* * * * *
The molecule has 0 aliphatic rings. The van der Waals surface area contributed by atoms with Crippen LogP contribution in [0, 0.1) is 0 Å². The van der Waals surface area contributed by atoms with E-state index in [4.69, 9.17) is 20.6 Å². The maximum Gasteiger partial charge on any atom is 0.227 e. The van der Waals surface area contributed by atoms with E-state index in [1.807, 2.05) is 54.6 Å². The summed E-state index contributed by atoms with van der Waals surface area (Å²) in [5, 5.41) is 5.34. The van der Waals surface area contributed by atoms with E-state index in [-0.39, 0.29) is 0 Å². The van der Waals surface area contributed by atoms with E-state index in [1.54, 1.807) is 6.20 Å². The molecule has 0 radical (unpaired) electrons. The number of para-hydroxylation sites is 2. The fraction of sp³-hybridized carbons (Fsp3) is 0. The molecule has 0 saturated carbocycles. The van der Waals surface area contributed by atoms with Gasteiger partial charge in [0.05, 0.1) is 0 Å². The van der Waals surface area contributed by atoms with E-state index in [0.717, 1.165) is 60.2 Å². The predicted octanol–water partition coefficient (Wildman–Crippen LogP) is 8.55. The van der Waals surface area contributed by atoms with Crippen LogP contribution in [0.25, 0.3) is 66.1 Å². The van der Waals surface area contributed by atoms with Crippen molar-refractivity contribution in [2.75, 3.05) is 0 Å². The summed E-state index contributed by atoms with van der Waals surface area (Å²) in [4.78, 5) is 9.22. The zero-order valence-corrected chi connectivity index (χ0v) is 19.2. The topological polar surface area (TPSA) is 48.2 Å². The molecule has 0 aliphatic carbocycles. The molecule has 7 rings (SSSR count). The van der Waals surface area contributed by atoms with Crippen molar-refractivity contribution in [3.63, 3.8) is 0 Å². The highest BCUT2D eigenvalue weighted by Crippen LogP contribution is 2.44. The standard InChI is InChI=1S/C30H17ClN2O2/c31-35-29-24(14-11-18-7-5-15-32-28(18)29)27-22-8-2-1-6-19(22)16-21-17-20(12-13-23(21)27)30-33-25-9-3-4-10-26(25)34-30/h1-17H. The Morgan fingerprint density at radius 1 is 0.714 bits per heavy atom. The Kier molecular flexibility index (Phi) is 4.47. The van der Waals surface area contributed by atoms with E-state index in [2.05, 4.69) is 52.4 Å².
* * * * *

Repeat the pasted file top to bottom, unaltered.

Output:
The molecule has 0 aliphatic rings. The van der Waals surface area contributed by atoms with Crippen LogP contribution in [0, 0.1) is 0 Å². The van der Waals surface area contributed by atoms with E-state index in [4.69, 9.17) is 20.6 Å². The maximum Gasteiger partial charge on any atom is 0.227 e. The van der Waals surface area contributed by atoms with E-state index in [1.807, 2.05) is 54.6 Å². The summed E-state index contributed by atoms with van der Waals surface area (Å²) in [5, 5.41) is 5.34. The van der Waals surface area contributed by atoms with E-state index in [-0.39, 0.29) is 0 Å². The van der Waals surface area contributed by atoms with E-state index in [1.54, 1.807) is 6.20 Å². The molecule has 0 radical (unpaired) electrons. The number of para-hydroxylation sites is 2. The fraction of sp³-hybridized carbons (Fsp3) is 0. The molecule has 0 saturated carbocycles. The van der Waals surface area contributed by atoms with Gasteiger partial charge in [0.05, 0.1) is 0 Å². The van der Waals surface area contributed by atoms with E-state index in [0.717, 1.165) is 60.2 Å². The predicted octanol–water partition coefficient (Wildman–Crippen LogP) is 8.55. The van der Waals surface area contributed by atoms with Crippen LogP contribution in [0.25, 0.3) is 66.1 Å². The van der Waals surface area contributed by atoms with Crippen molar-refractivity contribution in [2.75, 3.05) is 0 Å². The summed E-state index contributed by atoms with van der Waals surface area (Å²) in [4.78, 5) is 9.22. The zero-order valence-corrected chi connectivity index (χ0v) is 19.2. The topological polar surface area (TPSA) is 48.2 Å². The molecule has 0 aliphatic carbocycles. The molecule has 7 rings (SSSR count). The van der Waals surface area contributed by atoms with Crippen molar-refractivity contribution in [3.63, 3.8) is 0 Å². The highest BCUT2D eigenvalue weighted by Crippen LogP contribution is 2.44. The standard InChI is InChI=1S/C30H17ClN2O2/c31-35-29-24(14-11-18-7-5-15-32-28(18)29)27-22-8-2-1-6-19(22)16-21-17-20(12-13-23(21)27)30-33-25-9-3-4-10-26(25)34-30/h1-17H. The Morgan fingerprint density at radius 1 is 0.714 bits per heavy atom. The Kier molecular flexibility index (Phi) is 4.47. The van der Waals surface area contributed by atoms with E-state index in [2.05, 4.69) is 52.4 Å².